The Ethics Alarms audit of the Bill O’Reilly canning by Fox (okay, technically it wasn’t a firing, but it was) continues…
9. One problem with the Left’s thinly veiled joy at getting O’Reilly is that it encourages the Right’s narrative that O’Reilly’s only crime was being conservative. Also not helping were President Trump’s interview statements about O’Reilly to the New York Times, in which he said in part,
“I think he’s a person I know well — he is a good person… I think he shouldn’t have settled; personally I think he shouldn’t have settled. Because you should have taken it all the way. I don’t think Bill did anything wrong.”
Stupid, stupid, stupid; irresponsible. Maybe two stupids and two irresponsibles. Do otherwise good people engage in sexual harassment? Of course: good people do bad things. But when a prominent individual says publicly that a sexual harasser is a good person, it sends a message that sexual harassment, like all abuse, doesn’t create a rebuttable presumption that someone is not a good person. Add to that Trump’s last statement, “I don’t think Bill did anything wrong,” and the toxic messaging is complete. Either that statement means that the President is, based on nothing, claiming that the allegations against O’Reilly are untrue, or worse, he is saying that there is nothing wrong with sexual harassment. Based on his infamous exchange with Bill Bush, there is good reason to believe that this is exactly what he means.
10. That interview, in turn, led inevitably to this fatuous and offensive article by conservative blogger Roger Simon. Sure, Roger, you dummy, O’Reilly did nothing wrong except support Donald Trump. Count the rationalizations in this piece of offal by one of the shimmering stars in the Pajama Media firmament of conservative thought-leaders.
The sad truth is the many conservatives—most?—really don’t think sexual harassment is a big deal. It is one of many ethics blind spots.
11. One conservative who lacks that blind spot—though she has lots of others—is Sarah Palin, who had this exchange yesterday with CNN’s Jake Tapper:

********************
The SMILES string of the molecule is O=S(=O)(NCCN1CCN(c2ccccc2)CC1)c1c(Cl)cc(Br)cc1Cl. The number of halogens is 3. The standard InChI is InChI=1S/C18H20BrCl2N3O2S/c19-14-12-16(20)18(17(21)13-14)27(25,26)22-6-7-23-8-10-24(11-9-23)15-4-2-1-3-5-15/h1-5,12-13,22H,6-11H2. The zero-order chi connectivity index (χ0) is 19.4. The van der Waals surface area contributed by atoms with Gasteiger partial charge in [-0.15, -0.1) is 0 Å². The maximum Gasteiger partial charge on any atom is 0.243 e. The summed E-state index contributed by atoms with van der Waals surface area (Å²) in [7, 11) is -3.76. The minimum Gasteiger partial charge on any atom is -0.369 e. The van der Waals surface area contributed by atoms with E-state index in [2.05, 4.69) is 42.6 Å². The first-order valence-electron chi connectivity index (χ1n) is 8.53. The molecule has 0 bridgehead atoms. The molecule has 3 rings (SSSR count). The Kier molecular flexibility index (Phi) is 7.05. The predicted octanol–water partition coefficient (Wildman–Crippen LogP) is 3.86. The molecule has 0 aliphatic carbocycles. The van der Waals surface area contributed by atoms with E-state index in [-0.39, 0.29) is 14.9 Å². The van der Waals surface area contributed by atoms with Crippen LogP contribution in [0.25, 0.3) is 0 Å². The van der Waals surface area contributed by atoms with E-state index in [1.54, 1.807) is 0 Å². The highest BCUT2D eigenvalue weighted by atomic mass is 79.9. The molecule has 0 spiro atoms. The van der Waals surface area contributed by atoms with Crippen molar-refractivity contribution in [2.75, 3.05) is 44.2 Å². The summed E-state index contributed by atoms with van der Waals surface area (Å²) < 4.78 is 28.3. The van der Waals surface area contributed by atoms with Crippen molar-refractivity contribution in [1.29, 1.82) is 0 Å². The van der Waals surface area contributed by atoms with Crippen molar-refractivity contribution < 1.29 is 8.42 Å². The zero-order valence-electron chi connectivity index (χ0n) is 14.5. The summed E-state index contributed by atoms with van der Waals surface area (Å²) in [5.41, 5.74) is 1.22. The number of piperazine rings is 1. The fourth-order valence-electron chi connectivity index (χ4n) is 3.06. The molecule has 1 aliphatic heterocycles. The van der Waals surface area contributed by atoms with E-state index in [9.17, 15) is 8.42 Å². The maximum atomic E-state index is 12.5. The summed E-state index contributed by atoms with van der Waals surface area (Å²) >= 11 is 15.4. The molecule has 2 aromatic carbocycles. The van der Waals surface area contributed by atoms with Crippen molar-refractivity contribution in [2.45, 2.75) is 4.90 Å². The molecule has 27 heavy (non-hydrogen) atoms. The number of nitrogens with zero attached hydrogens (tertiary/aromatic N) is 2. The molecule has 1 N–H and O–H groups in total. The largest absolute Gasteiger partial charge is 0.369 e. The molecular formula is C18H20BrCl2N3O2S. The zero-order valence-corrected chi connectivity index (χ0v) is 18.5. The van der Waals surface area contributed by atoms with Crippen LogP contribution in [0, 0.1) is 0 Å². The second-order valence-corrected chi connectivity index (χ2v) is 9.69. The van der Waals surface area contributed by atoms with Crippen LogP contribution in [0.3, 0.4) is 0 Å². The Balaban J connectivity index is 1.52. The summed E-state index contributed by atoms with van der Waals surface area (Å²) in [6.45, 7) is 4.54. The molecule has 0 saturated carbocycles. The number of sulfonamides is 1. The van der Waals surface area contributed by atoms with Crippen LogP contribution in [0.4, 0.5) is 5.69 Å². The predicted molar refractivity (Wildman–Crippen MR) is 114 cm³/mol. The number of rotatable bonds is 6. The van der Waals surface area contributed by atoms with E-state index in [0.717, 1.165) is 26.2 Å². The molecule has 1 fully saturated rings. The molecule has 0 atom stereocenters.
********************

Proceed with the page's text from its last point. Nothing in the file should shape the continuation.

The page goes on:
TAPPER: I have to ask you a question and it’s kind of sensitive, but you are in a unique role being a strong woman who worked at Fox News channel as a contributor. Uhm, and I normally don’t cover a lot of media stories, but obviously the upheaval going on there with the CEO and its biggest star ousted because of sexual harassment, not just an issue at Fox News channel, but an issue across the country. And it seems to be, with what happened with Bill O’Reilly, really a change in corporate culture in terms of what is tolerated. What do you make of it?
PALIN: Well I think the key there is, you said I used to be with Fox. I used to be with Fox. Corporate culture there obviously has to change, y’know, women don’t deserve, they should not ever have to put up with any kind of intimidating work space. At the same time if a women believes that she is being intimidated and harassed, she needs to stand up and do something about it and not stick around for a paycheck for years and years and years. And then after the fact complain about what she went through. As a strong woman, I say we should be feel more empowered than that. And we should take a stand and get out of the place, or blow the whistle on the whoever is the perpetrator doing the bad stuff so that the culture will change. So yeah, obviously things are changing quickly at Fox News. There are some great great people who are there, though. And I appreciate what Fox News does, as CNN, you know, adding to the discourse and to the debate, which is a healthy thing for the society. You know, more power to the good things that Fox News is doing. But yep, culture had to change there.